There is no escaping it. Wherever you look, there is pulsating growth: trees, plants, birds, insects, all swept up in an orgy of renewal. From my vantage point overlooking the Leechwell Garden, the predominant feeling is green, although there were days in the middle of the month when the sun picked out the white blaze of blossom on nearby trees. Trilling wrens and chiding blackbirds provided the soundtrack, saluting the warmer weather.
It’s a favourite time of year for me, I like the feeling of everything starting afresh and alive. Shakespeare gets it right for me in Sonnet 98
When proud-pied April dress’d in all his trim
Hath put a spirit of youth in every thing,
Others, however, see April as a time of hopes and aspirations that can never be fulfilled. TS Eliot began his poem The Waste Land: “April is the cruellest month” and, in Spring Edna St Vincent Millay wrote “To what purpose, April, do you return again?”
I don’t share their pessimism; I know autumn will come and these new leaves will wither and fall, but I also know that there will be another season of growth next year.
Down in the Garden, there has been much to see. Three new rustic benches have been installed making it even better for people to visit and spend time here. On the pergola, the clematis continue to entertain.
The tear-like buds of the Francis Rivis that I admired last month have now opened showing delicate mauve outer petals and white inner petals.
Another clematis, a Montana, has been covered with round pinkish buds resembling small grapes.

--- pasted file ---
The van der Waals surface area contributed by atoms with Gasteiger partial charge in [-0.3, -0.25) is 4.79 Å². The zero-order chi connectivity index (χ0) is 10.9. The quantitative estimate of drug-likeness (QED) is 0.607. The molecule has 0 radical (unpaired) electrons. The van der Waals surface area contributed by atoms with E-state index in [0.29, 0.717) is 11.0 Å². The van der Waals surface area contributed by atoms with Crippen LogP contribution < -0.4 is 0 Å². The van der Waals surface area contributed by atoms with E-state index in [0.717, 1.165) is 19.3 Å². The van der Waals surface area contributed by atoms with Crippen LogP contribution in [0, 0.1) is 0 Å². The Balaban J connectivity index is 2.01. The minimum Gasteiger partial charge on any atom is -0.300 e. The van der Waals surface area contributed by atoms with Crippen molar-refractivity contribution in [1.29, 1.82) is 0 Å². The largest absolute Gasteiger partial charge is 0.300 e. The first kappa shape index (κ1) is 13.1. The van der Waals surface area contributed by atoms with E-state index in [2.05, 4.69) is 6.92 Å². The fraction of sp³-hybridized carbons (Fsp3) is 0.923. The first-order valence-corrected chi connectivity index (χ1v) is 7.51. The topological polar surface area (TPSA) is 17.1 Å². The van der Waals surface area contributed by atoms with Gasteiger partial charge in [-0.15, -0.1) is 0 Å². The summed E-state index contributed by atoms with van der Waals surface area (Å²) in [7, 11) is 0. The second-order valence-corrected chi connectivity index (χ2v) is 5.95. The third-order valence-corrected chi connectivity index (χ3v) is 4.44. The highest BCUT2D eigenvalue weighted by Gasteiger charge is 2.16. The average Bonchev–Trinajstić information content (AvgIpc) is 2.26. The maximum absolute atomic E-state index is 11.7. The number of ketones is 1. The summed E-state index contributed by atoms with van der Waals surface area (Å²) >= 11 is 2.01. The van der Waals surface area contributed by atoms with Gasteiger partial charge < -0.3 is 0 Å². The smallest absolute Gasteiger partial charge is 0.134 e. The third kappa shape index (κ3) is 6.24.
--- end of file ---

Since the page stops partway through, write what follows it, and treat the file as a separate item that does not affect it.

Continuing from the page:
In the herb garden, a burgeoning patch of golden marjoram comes alight when the sun shines.
A clump of sweet cicely shows frothy white flowers above the fern-like, green foliage; the leaves of this plant are edible and have a mild aniseed-like flavour with sugary overtones.
Several spikes of borage seem to have appeared from nowhere as if called to stand to attention. Bees love borage; the plant is sometimes called Bee Bread so they will be eagerly awaiting the full opening of the flowers.
The far side of the Garden has a much wilder feel. A small bank of wild garlic (Ramsons) shows starry flowers beginning to appear above the fleshy leaves. Wild garlic is very abundant in the Devon countryside and the spring-smell of a woodland path lined with the plant is unmistakable. The leaves now find favour with celebrity chefs as a gentle garlic substitute.
In a hidden corner, I found some beautiful comfrey, another bee favourite. Its buds are a deep red and, once opened, there are clusters of bell-like flowers; that part of the flower nearest the plant is pale blue with the remainder being white. This unusual variety is Hidcote-blue comfrey.
Near the comfrey was an upstanding plant with copious green, heart-shaped leaves and small white flowers. This is garlic mustard or Jack-by-the-Hedge; when bruised or chopped, its leaves emit a mild garlic smell.
The bees are out and about and I have seen a common carder and a hairy footed flower bee on the white lungwort.
On April 20th I noticed a bird glide gracefully down between the trees to land on the grass. It was quite large, predominantly dark but with pale patches on its wings and my first reaction was that it was a buzzard. It stalked about the Garden, occasionally stopping to eat and with its long tale and dark plumage it reminded me of the proprietor of a posh French restaurant eyeing up his staff and clientele while keeping his hands clasped firmly behind his back. The more I looked the more I realised this was no buzzard and most likely it was a very large crow with a few pale feathers. The bird kept returning to the Garden and I found this puzzling until one day I saw it land on a nearby tree. On the tree was another crow sitting on a nest made of twigs balanced between two branches. Both birds are occasionally on the nest together; there will be a new crow-family before too long.
This is the fifth of my monthly reflections on the Leechwell Garden in Totnes. To see what I wrote in earlier months, follow the links at the end of this post or put “leechwell” in the search window.
Thanks to Hazel Strange for improving the photos I took on April 19, 26 and 27.